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Predictive factors for spontaneous stone passage in diabetic patients with acute ureteric colic

Shao, Yi1,2; Fulla, Juan2; Fedrigon, Donald2; Prasanchaimontri, Phornphen2; Ma, Cheng1; Elia, Marlie2; Monga, Manoj2,3

Editor(s): Guo, Li-Shao

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doi: 10.1097/CM9.0000000000001456
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To the Editor: According to the data from the National Health and Nutrition Examination Survey (2007–2010), the prevalence of kidney stones in the United States (US) population is 8.8%.[1] A prior US population study has found that the prevalence of kidney stones increases with obesity, diabetes, and metabolic syndrome; for individuals with type 2 diabetes, the severity of disease is associated with a greater risk of kidney stones.[1,2] Choi et al[3] reported that a diagnosis of diabetes was a significant predictive risk factor for failure of spontaneous stone passage (SSP) possibly secondary to ureteral edema and those diabetic patients should be considered for candidates for more invasive treatment. However, this study included only 26 diabetic patients, and only 31 of 366 patients failed to spontaneously pass their stones both of which may limit the power to predict SSP of diabetes.[3] This is an important question to answer given the volume of stones in the US and the consequences of changes in SSP rates between patient groups. Therefore, through a retrospective analysis of the database of emergency renal colic visits in Cleveland Clinic Foundation, we evaluate the association of diabetes on SSP and investigated the predictive factors of SSP in diabetic patients.

Those patients who were presented at Emergency Department with urolithiasis between December 2010 and May 2013 were identified in the prospective institutional review board of Cleveland Clinic Foundation approved Kidney Stone Registry (No. 11-266) and were entered into the study. We excluded patients with stones located only in the kidney, multiple ureteral stones, solitary kidney, pregnancy, fever, or signs of infection. Totally 660 ureteral stone patients with acute ureteric colic were enrolled in the study, and diabetic patients were 100 cases (15.2%). The stone size was measured by an experienced endourologist in the axial diameter from computed tomography (CT) scan, and location as well as the degree of hydronephrosis was also measured by CT scan. Patients’ characteristics, including age, gender, and comorbidities, as well as laboratory test results, were obtained from the electronic medical records. The level of hemoglobin A1c (HbA1c) was obtained in diabetic patients. Ureteral wall thickness (UWT) at the stone site was also measured from axial CT scan in diabetic patients. According to Yoshida et al[4] the UWT was measured as the point of greatest soft-tissue thickness around the circumference of the stone. We evaluated the association of diabetes on SSP within the 90-day follow-up period. Patients were followed at 2 to 4 weeks intervals to a maximum of 90 days and monitored for worsening in symptoms or renal function. SSP was defined as the stone passage from the ureter without any invasive interventions, which was confirmed by clinical manifestations and follow-up imaging or reported by telephone follow-up. The potential predictive factors for SSP in diabetic patients with acute ureteric colic were obtained with univariate and multivariate analyses. Statistical analysis was performed on the SPSS 25.0 platform (IBM Corp, Armonk, NY, USA), and P < 0.05 (two-tailed) was considered as statistically significant. Data with normal distribution were recorded as the mean ± standard deviations. The χ2-test was used to check the differences in proportions for categorical data, whereas continuous variables were processed using independent sample t-tests. For the variables that are significant in univariable tests, the logistic regression was performed to identify the independent risk factors.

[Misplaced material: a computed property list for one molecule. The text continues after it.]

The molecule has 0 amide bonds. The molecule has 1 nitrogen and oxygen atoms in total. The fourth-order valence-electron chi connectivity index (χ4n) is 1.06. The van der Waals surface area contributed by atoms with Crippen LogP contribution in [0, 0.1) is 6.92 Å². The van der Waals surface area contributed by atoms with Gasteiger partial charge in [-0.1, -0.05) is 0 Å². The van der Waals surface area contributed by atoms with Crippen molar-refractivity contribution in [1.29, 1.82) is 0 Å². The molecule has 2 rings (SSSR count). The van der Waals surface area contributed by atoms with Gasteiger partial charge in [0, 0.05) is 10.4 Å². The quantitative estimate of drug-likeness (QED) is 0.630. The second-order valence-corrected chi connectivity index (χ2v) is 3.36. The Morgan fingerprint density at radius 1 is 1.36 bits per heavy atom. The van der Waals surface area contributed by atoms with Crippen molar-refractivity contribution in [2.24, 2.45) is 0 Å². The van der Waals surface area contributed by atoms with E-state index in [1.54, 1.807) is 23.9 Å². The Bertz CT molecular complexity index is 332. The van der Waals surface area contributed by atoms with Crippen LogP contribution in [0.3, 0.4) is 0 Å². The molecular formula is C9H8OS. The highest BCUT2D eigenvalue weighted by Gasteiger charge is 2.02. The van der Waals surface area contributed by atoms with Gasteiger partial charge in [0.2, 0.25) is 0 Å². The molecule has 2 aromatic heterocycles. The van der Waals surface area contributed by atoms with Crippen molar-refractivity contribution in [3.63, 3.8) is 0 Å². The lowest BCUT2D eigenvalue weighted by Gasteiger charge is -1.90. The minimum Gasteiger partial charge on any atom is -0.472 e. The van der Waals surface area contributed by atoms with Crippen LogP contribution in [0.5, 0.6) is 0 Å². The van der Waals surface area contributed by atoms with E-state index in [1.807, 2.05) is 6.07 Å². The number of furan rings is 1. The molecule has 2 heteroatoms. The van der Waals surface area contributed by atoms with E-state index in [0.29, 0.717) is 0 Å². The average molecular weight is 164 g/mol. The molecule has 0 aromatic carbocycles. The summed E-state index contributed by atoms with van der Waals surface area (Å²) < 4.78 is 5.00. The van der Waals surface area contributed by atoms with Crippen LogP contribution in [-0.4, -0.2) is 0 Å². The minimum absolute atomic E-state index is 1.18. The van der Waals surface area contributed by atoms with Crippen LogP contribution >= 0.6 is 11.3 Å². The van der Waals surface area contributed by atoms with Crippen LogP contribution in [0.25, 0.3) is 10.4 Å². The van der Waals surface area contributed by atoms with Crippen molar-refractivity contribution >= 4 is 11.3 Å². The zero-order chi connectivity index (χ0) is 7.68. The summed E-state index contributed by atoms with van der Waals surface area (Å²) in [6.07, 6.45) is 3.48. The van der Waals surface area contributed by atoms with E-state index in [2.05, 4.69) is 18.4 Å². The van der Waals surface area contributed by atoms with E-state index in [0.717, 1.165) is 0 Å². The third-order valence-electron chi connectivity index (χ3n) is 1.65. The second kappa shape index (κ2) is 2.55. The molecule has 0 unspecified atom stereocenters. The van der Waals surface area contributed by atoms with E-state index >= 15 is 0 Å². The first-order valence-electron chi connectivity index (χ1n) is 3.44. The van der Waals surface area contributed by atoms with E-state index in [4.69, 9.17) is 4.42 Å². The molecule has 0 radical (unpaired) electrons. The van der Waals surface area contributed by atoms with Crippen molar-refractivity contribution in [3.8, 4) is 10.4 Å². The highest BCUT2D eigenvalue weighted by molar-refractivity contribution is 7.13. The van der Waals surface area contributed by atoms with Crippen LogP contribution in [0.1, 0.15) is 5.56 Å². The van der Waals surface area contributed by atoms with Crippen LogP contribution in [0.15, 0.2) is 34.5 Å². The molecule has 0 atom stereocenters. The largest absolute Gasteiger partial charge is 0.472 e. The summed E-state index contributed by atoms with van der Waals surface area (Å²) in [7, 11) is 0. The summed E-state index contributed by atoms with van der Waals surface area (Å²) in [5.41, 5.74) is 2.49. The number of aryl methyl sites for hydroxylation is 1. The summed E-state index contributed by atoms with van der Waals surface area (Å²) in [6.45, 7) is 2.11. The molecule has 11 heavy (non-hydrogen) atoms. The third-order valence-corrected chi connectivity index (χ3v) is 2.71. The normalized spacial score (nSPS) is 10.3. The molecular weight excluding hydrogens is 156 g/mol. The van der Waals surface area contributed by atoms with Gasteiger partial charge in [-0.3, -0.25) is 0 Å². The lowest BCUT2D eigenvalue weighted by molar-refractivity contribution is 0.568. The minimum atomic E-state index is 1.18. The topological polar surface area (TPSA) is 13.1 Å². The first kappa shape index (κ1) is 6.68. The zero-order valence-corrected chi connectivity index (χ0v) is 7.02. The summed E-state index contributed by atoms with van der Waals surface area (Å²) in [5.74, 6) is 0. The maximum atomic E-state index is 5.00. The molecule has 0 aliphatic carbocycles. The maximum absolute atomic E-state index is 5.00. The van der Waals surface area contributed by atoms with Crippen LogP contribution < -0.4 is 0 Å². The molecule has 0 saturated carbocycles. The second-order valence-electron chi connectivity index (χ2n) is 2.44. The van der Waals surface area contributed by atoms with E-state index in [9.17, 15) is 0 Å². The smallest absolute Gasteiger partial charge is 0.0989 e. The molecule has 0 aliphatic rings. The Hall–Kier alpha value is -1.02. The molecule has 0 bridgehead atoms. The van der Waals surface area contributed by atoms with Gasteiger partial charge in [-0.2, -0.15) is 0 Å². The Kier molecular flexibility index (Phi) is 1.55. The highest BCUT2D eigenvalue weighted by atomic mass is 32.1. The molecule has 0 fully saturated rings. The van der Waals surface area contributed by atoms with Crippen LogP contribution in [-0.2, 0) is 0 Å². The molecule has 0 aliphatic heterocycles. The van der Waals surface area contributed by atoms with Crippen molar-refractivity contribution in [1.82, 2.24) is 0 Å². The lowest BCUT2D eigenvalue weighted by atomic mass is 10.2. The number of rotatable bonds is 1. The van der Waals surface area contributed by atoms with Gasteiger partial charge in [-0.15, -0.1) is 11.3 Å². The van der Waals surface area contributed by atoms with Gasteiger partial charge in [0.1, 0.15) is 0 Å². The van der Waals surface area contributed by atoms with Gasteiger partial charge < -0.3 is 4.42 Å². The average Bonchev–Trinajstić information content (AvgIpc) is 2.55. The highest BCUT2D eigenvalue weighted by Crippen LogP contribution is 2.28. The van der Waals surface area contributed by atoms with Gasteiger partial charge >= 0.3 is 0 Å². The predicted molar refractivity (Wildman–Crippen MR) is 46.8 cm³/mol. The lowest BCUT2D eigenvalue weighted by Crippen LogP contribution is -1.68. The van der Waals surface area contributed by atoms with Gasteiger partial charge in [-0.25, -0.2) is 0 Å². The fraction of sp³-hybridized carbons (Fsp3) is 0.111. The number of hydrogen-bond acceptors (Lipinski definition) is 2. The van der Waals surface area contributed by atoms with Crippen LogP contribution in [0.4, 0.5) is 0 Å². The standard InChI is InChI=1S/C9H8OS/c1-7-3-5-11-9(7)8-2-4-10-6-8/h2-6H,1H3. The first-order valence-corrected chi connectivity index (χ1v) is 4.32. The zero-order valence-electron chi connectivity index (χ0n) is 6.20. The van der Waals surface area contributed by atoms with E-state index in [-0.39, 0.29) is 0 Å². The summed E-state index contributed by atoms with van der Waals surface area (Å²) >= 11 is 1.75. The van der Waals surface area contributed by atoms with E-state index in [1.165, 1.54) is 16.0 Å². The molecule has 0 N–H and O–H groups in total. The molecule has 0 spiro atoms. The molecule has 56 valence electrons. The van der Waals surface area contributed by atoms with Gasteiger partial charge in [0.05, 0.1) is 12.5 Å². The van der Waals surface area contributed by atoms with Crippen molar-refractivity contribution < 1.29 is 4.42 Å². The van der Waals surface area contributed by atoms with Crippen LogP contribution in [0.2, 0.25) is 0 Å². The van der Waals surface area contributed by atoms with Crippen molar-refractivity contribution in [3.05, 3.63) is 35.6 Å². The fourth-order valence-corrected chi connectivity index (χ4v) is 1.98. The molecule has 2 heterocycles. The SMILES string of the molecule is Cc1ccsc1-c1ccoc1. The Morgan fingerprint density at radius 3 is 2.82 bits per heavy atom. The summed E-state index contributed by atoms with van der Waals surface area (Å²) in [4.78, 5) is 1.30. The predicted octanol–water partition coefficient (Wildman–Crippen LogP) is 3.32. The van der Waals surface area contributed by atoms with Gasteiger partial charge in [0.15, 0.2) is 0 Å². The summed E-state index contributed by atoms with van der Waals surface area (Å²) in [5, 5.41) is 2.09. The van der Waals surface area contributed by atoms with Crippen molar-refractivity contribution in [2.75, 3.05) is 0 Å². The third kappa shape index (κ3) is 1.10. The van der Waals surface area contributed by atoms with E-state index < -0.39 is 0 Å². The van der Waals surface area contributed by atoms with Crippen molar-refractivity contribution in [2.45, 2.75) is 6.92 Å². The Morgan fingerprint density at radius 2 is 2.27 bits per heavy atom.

Among the patients enrolled in the study, 418 (63.3%) were male with an average age of 48.6 ± 15.0 years old and 418 (63.3%) patients passed their stones spontaneously. Diabetes diagnosis as well as the level of HbA1c was not associated with changes in SSP. As for the stone location, we found out that stones located more distally in the ureter had the highest rates of spontaneous passage (P < 0.001). The SSP rates were 75.6%, 58.3%, and 38.7% for distal, middle, and proximal ureteral stones, respectively. With regards to stone size, we observed that larger stones had lower rates of successful SSP (P < 0.001). We then divided the stone size into three groups, <5 mm (SSP rate 80.6%), 5 to 7 mm (SSP rate 44.5%), and >7 mm (SSP rate 16.3%).